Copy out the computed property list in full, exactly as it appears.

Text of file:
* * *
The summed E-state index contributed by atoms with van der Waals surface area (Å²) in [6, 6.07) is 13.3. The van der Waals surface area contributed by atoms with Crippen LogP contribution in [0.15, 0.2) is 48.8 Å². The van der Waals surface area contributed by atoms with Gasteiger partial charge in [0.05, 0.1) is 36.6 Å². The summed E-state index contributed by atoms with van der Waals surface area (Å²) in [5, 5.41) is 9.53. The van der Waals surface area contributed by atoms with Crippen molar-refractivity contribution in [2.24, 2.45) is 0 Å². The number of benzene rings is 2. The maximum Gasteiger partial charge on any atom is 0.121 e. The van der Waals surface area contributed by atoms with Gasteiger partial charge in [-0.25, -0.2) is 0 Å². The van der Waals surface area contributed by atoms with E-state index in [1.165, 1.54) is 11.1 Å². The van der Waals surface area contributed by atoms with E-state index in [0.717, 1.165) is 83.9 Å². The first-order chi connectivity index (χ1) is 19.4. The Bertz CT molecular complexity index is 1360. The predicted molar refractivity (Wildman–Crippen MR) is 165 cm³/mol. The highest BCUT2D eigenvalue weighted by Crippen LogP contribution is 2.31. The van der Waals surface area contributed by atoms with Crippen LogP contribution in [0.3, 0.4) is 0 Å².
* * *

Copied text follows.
The summed E-state index contributed by atoms with van der Waals surface area (Å²) in [6, 6.07) is 13.3. The van der Waals surface area contributed by atoms with Crippen LogP contribution in [0.15, 0.2) is 48.8 Å². The van der Waals surface area contributed by atoms with Gasteiger partial charge in [0.05, 0.1) is 36.6 Å². The summed E-state index contributed by atoms with van der Waals surface area (Å²) in [5, 5.41) is 9.53. The van der Waals surface area contributed by atoms with Crippen molar-refractivity contribution in [2.24, 2.45) is 0 Å². The number of benzene rings is 2. The maximum Gasteiger partial charge on any atom is 0.121 e. The van der Waals surface area contributed by atoms with Gasteiger partial charge in [-0.25, -0.2) is 0 Å². The van der Waals surface area contributed by atoms with E-state index in [1.165, 1.54) is 11.1 Å². The van der Waals surface area contributed by atoms with E-state index in [0.717, 1.165) is 83.9 Å². The first-order chi connectivity index (χ1) is 19.4. The Bertz CT molecular complexity index is 1360. The predicted molar refractivity (Wildman–Crippen MR) is 165 cm³/mol. The highest BCUT2D eigenvalue weighted by Crippen LogP contribution is 2.31. The van der Waals surface area contributed by atoms with Crippen LogP contribution in [0.3, 0.4) is 0 Å².